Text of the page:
The trial of an 88-year-old man accused of murdering three civilians in wartime Holland as part of a Nazi hit squad was postponed Tuesday until next week on medical grounds.
The decision came on the third day of the trial after defense attorneys for Heinrich Boere argued their client could not hear the proceedings properly.
When questioned by presiding Judge Gerd Nohl, Boere _ sitting in a wheelchair with a monitor on a finger of his right hand measuring his blood pressure and blood oxygen levels _ indicated he had not understood when the charges against him were read in court last week, despite saying then that he had.
"Only, lifelong, lifelong," he muttered slowly, indicating he had only understood he faces a possible life sentence if convicted.
Nohl ruled that the trial be postponed until next week so that Boere could be fitted with hearing aids, prompting an angry reaction from the attorney representing the son of one of Boere's victims.
Detlef Hartmann charged the defense with engaging in "delay tactics," saying that Boere's hearing issues could have been worked out a year ago.
"This could have been taken care of in advance," said Hartmann, whose client Teun de Groot's father was among the victims in 1944. De Groot has joined the trial as a co-plaintiff as allowed under German law.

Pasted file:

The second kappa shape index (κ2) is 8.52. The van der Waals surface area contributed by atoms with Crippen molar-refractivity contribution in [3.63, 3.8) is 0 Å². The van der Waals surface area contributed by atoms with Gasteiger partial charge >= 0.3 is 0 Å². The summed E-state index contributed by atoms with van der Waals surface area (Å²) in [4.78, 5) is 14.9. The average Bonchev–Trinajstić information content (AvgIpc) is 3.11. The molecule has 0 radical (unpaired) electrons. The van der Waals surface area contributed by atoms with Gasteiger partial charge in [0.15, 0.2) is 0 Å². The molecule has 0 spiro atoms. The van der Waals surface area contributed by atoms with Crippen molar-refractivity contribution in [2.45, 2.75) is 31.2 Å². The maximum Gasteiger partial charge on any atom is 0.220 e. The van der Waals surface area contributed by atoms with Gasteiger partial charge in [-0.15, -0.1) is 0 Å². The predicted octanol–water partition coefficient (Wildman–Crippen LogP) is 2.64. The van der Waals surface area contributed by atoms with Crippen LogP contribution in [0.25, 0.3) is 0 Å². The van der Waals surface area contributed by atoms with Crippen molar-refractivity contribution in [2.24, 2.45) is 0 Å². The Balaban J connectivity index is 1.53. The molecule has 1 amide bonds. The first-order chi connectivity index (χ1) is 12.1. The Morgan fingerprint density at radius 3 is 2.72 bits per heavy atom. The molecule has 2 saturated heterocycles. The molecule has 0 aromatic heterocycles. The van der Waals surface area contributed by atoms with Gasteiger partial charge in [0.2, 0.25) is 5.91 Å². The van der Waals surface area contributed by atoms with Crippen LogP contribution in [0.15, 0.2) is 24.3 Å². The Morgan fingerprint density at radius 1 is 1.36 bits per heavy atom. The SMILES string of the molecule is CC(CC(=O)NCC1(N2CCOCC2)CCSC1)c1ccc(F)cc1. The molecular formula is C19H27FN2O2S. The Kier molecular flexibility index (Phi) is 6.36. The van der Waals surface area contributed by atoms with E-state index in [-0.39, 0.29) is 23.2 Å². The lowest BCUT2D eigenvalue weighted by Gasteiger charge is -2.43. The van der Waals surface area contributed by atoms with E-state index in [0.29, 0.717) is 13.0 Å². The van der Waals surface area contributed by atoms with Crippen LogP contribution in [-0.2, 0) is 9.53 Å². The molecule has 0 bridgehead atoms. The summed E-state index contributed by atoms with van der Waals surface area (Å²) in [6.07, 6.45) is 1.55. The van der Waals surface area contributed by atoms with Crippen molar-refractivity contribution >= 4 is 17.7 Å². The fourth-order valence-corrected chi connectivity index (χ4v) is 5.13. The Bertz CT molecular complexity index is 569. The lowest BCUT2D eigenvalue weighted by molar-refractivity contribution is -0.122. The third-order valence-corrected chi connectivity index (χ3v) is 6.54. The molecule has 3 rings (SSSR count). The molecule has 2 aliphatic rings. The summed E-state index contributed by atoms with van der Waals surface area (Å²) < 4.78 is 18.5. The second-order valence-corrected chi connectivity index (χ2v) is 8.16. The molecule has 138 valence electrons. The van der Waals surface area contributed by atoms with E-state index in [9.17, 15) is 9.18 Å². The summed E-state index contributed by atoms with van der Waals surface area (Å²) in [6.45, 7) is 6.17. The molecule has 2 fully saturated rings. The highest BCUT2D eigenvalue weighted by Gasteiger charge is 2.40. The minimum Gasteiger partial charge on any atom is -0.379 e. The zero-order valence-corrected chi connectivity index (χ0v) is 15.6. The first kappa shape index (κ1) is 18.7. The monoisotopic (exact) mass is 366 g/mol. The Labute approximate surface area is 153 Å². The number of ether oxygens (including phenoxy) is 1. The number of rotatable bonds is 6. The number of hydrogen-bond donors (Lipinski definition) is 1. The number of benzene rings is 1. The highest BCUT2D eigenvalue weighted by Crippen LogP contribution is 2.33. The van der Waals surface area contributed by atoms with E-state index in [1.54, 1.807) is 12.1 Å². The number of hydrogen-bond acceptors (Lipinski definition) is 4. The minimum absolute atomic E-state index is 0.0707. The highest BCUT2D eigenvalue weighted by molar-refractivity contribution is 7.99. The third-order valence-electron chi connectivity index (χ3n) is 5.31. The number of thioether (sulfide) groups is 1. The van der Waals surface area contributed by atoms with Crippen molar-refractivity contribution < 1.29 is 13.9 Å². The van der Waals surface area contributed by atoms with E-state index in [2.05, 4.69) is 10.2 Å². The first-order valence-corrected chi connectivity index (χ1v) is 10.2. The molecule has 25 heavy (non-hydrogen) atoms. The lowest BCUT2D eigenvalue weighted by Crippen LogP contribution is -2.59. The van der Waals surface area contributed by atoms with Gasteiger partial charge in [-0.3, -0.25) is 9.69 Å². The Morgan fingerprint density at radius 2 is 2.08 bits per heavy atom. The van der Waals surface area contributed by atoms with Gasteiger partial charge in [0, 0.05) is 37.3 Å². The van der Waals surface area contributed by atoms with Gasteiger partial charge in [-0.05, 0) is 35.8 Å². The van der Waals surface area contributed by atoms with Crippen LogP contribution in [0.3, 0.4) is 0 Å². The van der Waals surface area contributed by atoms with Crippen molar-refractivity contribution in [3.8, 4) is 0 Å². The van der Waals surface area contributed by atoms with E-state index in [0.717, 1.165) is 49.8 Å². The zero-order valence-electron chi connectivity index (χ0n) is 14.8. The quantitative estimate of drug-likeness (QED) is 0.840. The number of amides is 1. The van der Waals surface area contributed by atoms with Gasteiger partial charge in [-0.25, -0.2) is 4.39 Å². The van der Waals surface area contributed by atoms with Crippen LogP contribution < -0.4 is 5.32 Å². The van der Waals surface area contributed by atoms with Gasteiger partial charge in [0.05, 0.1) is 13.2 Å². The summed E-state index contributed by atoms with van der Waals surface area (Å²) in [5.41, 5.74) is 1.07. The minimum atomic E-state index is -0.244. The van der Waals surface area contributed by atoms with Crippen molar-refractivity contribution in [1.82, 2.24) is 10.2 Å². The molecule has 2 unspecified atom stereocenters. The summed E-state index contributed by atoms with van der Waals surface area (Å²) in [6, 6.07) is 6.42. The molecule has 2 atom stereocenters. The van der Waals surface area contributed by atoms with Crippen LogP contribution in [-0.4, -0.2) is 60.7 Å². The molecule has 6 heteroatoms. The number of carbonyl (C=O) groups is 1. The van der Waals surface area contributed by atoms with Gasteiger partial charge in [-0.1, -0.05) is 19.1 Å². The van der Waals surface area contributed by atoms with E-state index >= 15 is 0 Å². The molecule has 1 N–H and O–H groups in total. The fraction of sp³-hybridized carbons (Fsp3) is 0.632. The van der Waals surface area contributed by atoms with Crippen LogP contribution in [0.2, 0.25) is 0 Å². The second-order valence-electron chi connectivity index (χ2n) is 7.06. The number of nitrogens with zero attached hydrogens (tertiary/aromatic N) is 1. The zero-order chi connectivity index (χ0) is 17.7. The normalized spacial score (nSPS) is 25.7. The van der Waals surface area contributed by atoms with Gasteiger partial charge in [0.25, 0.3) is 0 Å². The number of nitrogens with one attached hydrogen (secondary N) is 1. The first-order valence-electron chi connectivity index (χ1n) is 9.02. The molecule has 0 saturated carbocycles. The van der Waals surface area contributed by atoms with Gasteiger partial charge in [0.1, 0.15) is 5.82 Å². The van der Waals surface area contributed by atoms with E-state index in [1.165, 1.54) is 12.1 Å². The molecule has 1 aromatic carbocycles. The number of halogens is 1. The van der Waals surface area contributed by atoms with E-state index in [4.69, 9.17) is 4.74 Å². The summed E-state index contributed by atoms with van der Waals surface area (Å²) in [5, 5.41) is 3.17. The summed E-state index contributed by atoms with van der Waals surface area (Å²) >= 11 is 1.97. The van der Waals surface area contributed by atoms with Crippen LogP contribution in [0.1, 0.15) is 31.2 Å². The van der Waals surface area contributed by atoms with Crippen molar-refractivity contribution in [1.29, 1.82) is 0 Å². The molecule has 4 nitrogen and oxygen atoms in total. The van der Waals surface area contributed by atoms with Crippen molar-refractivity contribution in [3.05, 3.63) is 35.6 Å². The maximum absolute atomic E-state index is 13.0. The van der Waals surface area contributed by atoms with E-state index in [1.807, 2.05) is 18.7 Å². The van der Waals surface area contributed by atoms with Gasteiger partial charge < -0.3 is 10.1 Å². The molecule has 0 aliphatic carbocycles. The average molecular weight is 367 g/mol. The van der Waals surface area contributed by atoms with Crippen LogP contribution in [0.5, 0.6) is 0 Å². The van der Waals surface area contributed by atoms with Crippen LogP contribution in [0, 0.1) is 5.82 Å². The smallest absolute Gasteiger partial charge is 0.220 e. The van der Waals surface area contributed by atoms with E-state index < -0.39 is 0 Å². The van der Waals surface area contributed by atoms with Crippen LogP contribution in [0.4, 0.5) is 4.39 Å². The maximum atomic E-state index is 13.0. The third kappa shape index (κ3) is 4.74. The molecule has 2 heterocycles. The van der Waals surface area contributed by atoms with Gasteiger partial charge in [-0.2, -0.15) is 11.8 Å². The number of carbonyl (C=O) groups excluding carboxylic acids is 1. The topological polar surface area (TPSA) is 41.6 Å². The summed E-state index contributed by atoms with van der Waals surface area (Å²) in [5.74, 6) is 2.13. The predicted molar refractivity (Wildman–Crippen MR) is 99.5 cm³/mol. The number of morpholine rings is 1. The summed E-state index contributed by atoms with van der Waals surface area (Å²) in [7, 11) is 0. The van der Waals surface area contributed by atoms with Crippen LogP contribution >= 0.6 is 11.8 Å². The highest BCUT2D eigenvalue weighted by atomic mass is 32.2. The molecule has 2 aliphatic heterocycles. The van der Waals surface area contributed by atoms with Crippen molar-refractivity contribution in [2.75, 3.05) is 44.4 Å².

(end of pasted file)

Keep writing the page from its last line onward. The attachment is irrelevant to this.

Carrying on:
"Now we've lost another day."
Defense attorney Gordon Christansen rejected that the request for hearing aids was part of any sort of strategy.
"It is the defense's right to check the ability of our client to stand trial at any time," he told reporters after the court session.
The resident of Eschweiler, on the outskirts of Aachen, has been charged with the killings of de Groot's father, a bicycle-shop owner also named Teun, as well as a pharmacist and another civilian, while part of an SS death squad code named "Silbertanne," or "Silver Pine."
Boere admitted the three killings to Dutch authorities when he was in captivity after the war. He was sentenced to death in the Netherlands in 1949 _ later commuted to life imprisonment _ but Boere has managed to escape jail so far.
In 1983, a German court refused to extradite him to the Netherlands because he might have German citizenship as well as Dutch; at the time, Germany had no provision to extradite its nationals.
Another German court refused in 2007 to make Boere serve his Dutch sentence in a German prison because he had been absent from his trial and therefore unable to defend himself.
As is usual in Germany, he has entered no plea. His attorneys have declined to say how they would try and counter his confessions to the killings _ both to Dutch authorities and in comments to the media _ but they could argue he was just following orders.
The trial is now scheduled to resume Nov. 17.